Interaction of groundwater with surface water: the example of Ganges river

Name of the Speaker: Prof. Abhijit Mukherjee

Title of the Seminar: Interaction of groundwater with surface water: the example of Ganges river

Date and Time: 28 April 2022 (Thursday), 4:00pm

Online Platform: MS Teams [link to  the video of the seminar]

About the Speaker: Prof. Abhijit Mukherjee, PhD (Hydrogeology) graduated from the University of Kentucky, USA (2006) and completed postdoctoral work at the University of Texas at Austin, USA (2006-2008). He served as the Physical Hydrogeologist at the Alberta Geological Survey in Canada (2008-2010). He is currently an Associate Professor at the Department of Geology and Geophysics, and School of Environmental Science and Engineering at the Indian Institute of Technology Kharagpur (IIT Kharagpur), India. His main research areas are physical, chemical and isotope hydrogeology, including numerical modeling, computation, contaminant transport, water policy applications. He is known for his studies on geological and human-sourced groundwater pollution (e.g. arsenic, fluoride, sanitation-borne and emerging contaminants) in more than a dozen countries, water quantity estimates including application of advanced computation and Artificial Intelligence techniques.

For his work on groundwater Prof. Mukherjee has been conferred the National Geoscience Award 2014 by the President of India, Kharaka Award in 2020 by International Association of Geochemist, inducted as Fellow to Royal Society of Chemistry (2020) and the Geological Society of America (2021), named as top 75 leading Scientists and Experts who are under 50 years of age. As the first South Asian, ever, he is presently serving in the Council of the Geological Society of America. He was awarded the Shanti Swarup Bhatnagar Prize in 2020, regarded as India’s highest science award.

Abstract: The mega-Himalayan river Ganges (or Ganga), one of the largest in the world and the lifeline of northern India for the last several thousand years, hosting almost 10% of the present global and half of Indian population on its fertile banks, has been found to have unprecedented low levels of river water (drying up) in several lower reaches in the summers of recent years. Using a combination of satellite-based and in-situ measurements of river water and groundwater levels, isotopic and chemical analyses of Ganges river and groundwater, simulation results from global hydrologic models and regional groundwater flow models, shows that the present-day summer drying of the river Ganges is possibly driven by groundwater depletion in the Gangetic aquifers of north India. One hypothesis is that a decrease in groundwater inflow (baseflow) has a severe impact on the health of the river. The present-day baseflow to the Ganges from the adjoining aquifers, which may be up to a third of total river volume during pre-monsoon months, might have decreased by >50% from the beginning of irrigation-pumping age in the 1970s. Under several assumptions and approximations, it has been predicted that the groundwater contribution to Ganges river water flow would continue to decrease in impending years, and can decrease up to ~75% of the 1970s. Thus, a continuation of the groundwater exploitation at similar per-capita rates might jeopardize the existence of the Ganges River in several reaches in near future, thereby leading to disastrous carbohydrate and other food scarcity for ~ 115 million people inhabiting in the study region by 2050.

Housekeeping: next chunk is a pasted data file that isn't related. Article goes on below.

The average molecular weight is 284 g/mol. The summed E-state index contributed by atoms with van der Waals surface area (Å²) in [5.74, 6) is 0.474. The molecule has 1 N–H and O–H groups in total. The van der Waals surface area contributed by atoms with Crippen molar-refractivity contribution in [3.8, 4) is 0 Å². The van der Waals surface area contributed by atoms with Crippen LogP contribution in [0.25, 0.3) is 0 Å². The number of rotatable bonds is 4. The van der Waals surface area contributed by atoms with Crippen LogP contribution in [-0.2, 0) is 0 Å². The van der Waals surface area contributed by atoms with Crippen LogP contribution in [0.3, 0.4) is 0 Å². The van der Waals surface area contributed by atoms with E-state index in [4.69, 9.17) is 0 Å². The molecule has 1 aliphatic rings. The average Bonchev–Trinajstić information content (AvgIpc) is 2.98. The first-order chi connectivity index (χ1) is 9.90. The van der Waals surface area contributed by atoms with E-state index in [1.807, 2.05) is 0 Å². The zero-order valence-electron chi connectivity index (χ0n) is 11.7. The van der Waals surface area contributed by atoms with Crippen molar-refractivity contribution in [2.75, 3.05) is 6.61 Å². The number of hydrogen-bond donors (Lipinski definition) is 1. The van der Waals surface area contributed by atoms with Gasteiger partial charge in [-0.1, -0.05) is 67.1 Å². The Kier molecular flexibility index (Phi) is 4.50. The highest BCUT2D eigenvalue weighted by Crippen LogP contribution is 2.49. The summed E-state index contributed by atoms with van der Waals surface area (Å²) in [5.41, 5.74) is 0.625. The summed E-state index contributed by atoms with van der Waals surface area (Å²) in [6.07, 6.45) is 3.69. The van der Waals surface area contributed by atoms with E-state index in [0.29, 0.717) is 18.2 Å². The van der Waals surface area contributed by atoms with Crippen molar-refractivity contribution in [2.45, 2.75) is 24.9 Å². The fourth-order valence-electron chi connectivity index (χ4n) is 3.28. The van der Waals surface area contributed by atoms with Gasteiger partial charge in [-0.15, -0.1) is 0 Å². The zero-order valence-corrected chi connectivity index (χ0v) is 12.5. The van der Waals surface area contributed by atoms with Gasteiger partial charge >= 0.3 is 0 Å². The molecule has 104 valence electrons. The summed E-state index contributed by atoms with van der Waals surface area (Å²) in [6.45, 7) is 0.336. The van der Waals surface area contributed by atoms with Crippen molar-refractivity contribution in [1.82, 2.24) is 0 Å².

Date(s) - 28/04/2022
4:00 pm

Interdisciplinary Centre for Water Research (ICWaR) - IISc Bangalore